“How the South Asians Helped to Make Hong Kong” tells the remarkable story of the great contribution of Indians, Pakistanis and others from the sub-continent to the building of Hong Kong, from the first day it became a British colony to the present. They worked as soldiers, policemen, prison guards, jewellery merchants and international traders. Prominent among them were Parsees, who set up the Star Ferry, Hong Kong University and the Ruttonjee Sanatorium, the main hospital that fought tuberculosis in the post-war period. They built temples, mosques and community centres. Gurkhas from Nepal patrolled the border with Guangdong and prevented tens of thousands of illegal entrants, especially during the Cultural Revolution. Today there are 80,000 South Asians in Hong Kong. Of them, 45,000 are Indians, double the number at the handover. Most of the new arrivals are engineers and professionals in finance and IT. Fortunately, Hong Kong has been spared the religious conflict and violence that have scarred many countries. Jews, Muslims and Christians can walk the streets carrying symbols of their faith; they do not fear abuse or attack.
Mark O’Neill was educated at Marlborough and New College, Oxford and worked in Washington DC, Manchester and Belfast before moving to Hong Kong in 1978. He has lived in Asia ever since, in mainland China, Taiwan, Japan, India and Hong Kong. He worked more than 30 years as a journalist, for BBC, Reuters and The South China Morning Post. Since 2006, he has written 10 books on Chinese, Hong Kong and Macao history; nine have editions in Chinese, traditional and simplified. He has presented several of them to the Royal Asiatic Society in Hong Kong and London and always finds the members a wonderful audience. One is about his Grandfather Frederick, an Irish Presbyterian missionary in Manchuria from 1897- 1942, with editions in both forms of Chinese. This book has taken on a life of its own, with inclusion in two mainland Chinese television documentaries and the main anti-Japan war museum in Shenyang. Mark’s grandfather has also been selected for an exhibition on Irish abroad at the Museum of Emigration in Dublin. Mark will give a talk on the book there on August 22. At the moment, he is helping the Irish Consul-General on a book on the Irish contribution to Hong Kong – the most outstanding are those, like Grandfather, Jesuit and De La Salle priests and Columbian Sisters. They helped to cure the city of tuberculosis, the biggest killer of the post-war period, and educated thousands of people.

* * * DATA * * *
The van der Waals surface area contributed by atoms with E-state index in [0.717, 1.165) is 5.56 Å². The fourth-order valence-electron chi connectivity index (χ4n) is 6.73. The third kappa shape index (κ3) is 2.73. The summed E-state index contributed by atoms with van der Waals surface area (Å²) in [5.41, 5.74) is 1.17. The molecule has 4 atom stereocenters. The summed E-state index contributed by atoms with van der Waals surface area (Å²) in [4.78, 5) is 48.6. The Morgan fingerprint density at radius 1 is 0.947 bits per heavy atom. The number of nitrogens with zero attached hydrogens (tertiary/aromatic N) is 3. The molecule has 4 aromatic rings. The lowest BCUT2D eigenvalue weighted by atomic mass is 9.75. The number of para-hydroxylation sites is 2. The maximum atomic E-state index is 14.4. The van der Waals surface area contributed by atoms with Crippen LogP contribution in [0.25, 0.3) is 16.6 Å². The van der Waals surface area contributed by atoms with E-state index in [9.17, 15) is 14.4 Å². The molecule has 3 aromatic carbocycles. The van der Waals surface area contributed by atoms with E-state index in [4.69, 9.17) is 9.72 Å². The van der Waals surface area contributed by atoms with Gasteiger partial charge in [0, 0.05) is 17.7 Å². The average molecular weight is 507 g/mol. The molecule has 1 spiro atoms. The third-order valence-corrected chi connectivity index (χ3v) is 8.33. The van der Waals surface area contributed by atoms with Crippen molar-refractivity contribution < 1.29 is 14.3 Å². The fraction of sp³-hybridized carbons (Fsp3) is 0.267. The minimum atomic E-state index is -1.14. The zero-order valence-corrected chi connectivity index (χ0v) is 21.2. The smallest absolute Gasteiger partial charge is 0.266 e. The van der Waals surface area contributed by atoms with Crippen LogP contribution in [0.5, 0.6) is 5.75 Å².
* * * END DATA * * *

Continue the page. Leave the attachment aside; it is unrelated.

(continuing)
Admission to lecture: £8 per member or £12 guest, to include refreshments
Lunch: a self-paying lunch will be arranged at 12:45 p.m. at Chutneys, 124 Drummond Street, London NW1 2PA (corner of North Gower Street). Tel: 020 7388 0604. Please note on the booking form if you wish to join the lunch, or advise by email when booking.
Booking: Please email Florence Cantle firstname.lastname@example.org. Please transfer £8/£12 per person to the Friends’ bank account at least a week before the event, if you can. Thank you. If not, mail the form at the end of this newsletter and bring cash on the day.